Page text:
Monthly reviews are a collection of posts where I try to review the previous month and set the expectations for the upcoming month. Not only it helps me keep track of what I have on my plate, but also works a public record of things I have done and achieved, both on a personal level and in my profession.
It has been some time since I last did one of these reviews. Spent some time in between re-thinking my approach on these, as well as productivity on a personal level overall.
I took this opportunity to focus on a few topics I wanted for some time. It was also the moment to reflect on current projects, what I desire to do more and to do less.
The major chances is I decided to focus heavily on web application security, which after all is what consistently gets my attention. This means I want to improve on how to test web applications, I want to have a thorough understanding of web technologies, as well as acknowledge and learn trending research practices and strategies so I can replicate them on my own to find my own bugs. This involves reading more and ensuring I have a deep understanding of the topics at hand, ideally practicing on my own.
When Spring4Shell news came about, me and some friends started testing it on our own to understand the impact and that was super fun. It felt really thrilling, so that’s part of the kind of things I want to continue to do.
With all the above in mind, I am dropping OSCP as my main goal for the time being as I don’t think it is the right certificate for me - I am not looking to convert myself into a pentesters role, nor am I looking to master the skills you need to pass the exam. Regardless of how cool and interesting those skills are, like active directory or buffer overflows, it’s not what I deal with on daily basis - and if I ever need those skills, I can try to work on them on the fly, while keeping my focus on other classes of bugs.
On top of that, I also desire to continue learning and developing software for Security purposes - tooling, automation, services in general. For that reason, I have been (and want to continue) practicing a lot with Golang as my main programming language.
- Read Getting Things Done by David Allen, the classic book from 2001. I already used a system heavily inspired in GTD but the constant emphasis on continuously looking back to your trays and items to sort them out and prioritize was something I was missing. At times, my system was overwhelming to me - so I put it to the side often. Some ideas from the book do not apply to me though, like in-place trays (“At home”, “At the office”, “Phone list”), as I want to keep things as simple as possible. Regardless, it is a good read if you don’t know what this is about or you are looking for inspiration to keep you going.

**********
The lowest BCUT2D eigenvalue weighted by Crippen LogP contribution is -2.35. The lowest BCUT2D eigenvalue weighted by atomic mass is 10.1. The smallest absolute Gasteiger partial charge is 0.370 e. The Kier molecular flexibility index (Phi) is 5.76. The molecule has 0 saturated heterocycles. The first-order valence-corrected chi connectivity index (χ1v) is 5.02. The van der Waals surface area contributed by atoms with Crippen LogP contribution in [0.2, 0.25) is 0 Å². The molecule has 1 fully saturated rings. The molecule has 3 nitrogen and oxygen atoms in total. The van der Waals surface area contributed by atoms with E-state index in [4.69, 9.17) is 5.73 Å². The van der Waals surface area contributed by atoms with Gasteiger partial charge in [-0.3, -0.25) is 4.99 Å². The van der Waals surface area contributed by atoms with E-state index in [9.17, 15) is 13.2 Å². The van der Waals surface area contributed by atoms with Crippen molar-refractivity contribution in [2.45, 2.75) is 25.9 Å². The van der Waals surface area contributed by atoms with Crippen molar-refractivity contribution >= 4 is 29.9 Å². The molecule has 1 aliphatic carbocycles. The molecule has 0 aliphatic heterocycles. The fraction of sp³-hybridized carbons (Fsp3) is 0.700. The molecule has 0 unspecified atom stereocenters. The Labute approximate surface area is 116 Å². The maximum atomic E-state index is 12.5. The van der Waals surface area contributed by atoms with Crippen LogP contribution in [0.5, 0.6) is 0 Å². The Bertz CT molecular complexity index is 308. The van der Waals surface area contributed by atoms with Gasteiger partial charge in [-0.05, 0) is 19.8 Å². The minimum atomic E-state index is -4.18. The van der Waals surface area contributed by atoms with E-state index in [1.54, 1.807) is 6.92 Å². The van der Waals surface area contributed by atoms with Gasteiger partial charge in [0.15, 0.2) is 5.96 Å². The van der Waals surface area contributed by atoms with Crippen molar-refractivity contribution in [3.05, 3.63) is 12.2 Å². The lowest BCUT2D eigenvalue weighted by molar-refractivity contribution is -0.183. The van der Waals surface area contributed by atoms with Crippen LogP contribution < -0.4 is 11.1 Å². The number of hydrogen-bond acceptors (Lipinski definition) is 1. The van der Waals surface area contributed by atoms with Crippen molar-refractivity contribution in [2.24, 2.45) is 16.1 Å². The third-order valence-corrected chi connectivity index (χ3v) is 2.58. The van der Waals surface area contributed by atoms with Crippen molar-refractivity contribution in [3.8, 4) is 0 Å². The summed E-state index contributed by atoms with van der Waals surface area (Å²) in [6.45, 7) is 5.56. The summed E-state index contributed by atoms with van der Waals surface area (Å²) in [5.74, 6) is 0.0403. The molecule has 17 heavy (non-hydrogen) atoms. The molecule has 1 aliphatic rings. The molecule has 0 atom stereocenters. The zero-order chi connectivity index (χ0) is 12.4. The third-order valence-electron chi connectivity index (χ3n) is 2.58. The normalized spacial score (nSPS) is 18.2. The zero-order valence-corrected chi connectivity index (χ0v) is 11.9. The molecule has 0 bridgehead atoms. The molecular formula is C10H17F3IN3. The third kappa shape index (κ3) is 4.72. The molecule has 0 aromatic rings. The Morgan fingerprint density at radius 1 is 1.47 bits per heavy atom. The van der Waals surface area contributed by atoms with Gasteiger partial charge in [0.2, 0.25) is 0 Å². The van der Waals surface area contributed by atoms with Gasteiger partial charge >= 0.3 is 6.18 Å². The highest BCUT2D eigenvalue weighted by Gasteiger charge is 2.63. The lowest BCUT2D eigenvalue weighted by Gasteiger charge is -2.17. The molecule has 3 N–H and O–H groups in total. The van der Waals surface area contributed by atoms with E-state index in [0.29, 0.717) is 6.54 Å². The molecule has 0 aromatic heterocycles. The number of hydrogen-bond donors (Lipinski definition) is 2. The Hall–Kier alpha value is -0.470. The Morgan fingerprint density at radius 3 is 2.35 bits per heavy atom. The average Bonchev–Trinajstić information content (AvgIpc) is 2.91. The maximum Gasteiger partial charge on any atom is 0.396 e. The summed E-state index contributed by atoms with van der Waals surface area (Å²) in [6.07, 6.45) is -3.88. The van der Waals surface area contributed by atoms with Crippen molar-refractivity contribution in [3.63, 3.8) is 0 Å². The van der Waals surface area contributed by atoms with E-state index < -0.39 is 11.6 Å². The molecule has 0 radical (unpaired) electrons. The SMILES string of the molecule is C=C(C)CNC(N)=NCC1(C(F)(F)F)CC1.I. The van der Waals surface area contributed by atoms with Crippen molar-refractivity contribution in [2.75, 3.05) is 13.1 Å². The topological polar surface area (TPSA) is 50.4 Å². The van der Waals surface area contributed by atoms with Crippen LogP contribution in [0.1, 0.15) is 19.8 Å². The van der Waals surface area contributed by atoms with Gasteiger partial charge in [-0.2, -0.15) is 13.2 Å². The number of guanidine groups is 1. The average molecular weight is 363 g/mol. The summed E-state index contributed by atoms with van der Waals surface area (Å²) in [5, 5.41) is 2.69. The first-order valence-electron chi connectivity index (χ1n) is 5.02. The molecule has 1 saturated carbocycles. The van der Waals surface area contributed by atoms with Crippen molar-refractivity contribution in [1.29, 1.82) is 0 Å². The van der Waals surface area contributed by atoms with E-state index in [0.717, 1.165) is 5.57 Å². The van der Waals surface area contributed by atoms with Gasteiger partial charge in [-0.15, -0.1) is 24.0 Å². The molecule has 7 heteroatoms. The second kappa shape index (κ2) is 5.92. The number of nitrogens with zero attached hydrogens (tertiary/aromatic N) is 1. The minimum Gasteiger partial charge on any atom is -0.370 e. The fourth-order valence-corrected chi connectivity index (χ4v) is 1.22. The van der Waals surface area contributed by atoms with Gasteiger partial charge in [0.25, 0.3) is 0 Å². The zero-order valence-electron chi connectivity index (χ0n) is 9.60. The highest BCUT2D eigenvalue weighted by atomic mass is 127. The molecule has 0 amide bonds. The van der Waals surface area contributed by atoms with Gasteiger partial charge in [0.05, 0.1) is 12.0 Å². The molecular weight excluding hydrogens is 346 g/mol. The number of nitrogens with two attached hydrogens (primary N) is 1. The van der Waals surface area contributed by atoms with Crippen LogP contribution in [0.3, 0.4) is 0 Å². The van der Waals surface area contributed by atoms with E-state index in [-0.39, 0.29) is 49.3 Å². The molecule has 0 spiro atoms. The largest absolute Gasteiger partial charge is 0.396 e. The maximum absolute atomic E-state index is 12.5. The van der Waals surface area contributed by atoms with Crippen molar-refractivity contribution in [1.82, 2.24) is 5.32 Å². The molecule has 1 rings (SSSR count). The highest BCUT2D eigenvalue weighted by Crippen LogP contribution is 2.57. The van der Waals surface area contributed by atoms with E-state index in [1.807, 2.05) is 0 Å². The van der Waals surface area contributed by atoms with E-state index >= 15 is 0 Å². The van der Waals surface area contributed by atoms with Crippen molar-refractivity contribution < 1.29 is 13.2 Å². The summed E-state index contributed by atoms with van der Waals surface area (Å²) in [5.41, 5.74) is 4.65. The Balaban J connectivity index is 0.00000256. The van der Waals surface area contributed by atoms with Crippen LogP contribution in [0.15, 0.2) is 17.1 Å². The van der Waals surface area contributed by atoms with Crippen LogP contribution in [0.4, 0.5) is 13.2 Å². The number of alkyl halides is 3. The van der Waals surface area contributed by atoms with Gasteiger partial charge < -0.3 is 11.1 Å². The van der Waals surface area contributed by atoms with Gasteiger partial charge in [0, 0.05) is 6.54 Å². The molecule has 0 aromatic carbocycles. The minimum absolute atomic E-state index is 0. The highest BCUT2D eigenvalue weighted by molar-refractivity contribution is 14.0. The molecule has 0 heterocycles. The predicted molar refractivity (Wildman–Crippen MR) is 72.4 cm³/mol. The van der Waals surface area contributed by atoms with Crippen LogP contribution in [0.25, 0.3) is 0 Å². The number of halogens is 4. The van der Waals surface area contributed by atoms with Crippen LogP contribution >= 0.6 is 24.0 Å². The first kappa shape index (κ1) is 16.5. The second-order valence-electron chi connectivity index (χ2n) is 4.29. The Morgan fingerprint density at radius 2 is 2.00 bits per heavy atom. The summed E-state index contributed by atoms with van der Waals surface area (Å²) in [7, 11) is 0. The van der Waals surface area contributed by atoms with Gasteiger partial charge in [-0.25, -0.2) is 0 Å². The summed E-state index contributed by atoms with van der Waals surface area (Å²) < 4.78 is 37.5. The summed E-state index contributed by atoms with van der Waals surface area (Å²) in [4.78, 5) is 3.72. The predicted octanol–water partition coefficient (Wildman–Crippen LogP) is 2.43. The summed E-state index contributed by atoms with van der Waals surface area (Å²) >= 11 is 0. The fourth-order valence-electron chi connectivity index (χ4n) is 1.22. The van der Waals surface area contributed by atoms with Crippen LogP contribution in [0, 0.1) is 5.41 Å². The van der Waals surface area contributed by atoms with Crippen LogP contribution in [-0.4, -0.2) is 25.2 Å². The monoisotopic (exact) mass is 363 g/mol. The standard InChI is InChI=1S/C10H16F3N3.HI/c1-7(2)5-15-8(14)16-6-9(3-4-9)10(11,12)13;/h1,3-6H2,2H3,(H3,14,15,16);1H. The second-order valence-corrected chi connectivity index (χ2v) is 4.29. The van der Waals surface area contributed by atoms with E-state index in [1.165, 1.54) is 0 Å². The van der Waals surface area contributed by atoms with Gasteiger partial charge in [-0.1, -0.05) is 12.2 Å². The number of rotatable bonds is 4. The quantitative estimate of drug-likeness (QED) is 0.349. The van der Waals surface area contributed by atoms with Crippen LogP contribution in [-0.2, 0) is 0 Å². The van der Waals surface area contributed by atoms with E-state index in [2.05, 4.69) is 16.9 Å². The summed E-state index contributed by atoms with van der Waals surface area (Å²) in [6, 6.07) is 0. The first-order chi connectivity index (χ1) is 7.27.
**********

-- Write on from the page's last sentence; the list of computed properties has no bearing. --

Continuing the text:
- Saw some talks about Ultralearning (book already ordered) and it changed my perspective on learning. Definitely am going to apply some principles now which at least makes me feel more in control of my learning process and can do wonders when I’m feeling lost.
- Read Network Programming with Go too, from No Starch Press (months of reading, hey!?), and that was a game changer in regards to networking as I took a proactive approach to new topics or topics I felt I did have a good enough basis. Having this curious approach, I essentially went down rabbit holes studying and looking up advanced information on topics like DNS, HTTP/S, SSL/TLS, PKI solutions, and Go Programming in general. I’d like to have the time to do this with more books, like Rust for Rustaceans but I doubt I will have time for it all for the time being.
- Continue using and working on
pmz- Added note titles to filenames for easier searches, although I’m currently trying a setup with Obsidian (it’s a lot easier to test different approaches without having to develop new features).
- Joined in a Security Research group so I can start working on my skills and on the topics I’m compelled to.
Plans and Next Focuses
- Start working and writing (to then publish) write-ups on boxes, rooms or CTFs I complete. I usually write my personal notes but I end up not using them in the end. I think I should try making those public.
- To ensure I continuously generate content for the above, I need to also work a box per week, which means I should have 4 posts to write. This is an impactful measure but definitely will upbring my game on testing skills. I just need to be careful about which content I am allowed to publish.
- Vulnerability Research on an project I cannot disclose at the moment.
- Potentially a CTF? Haven’t participated in one for a while, maybe it’s time to find one for the kicks.
- Continue Exercism Go learning path to build up the foundation on Go skills. At this point, I feel productive enough to code on my own but I need more time at the keyboard to truly master this language.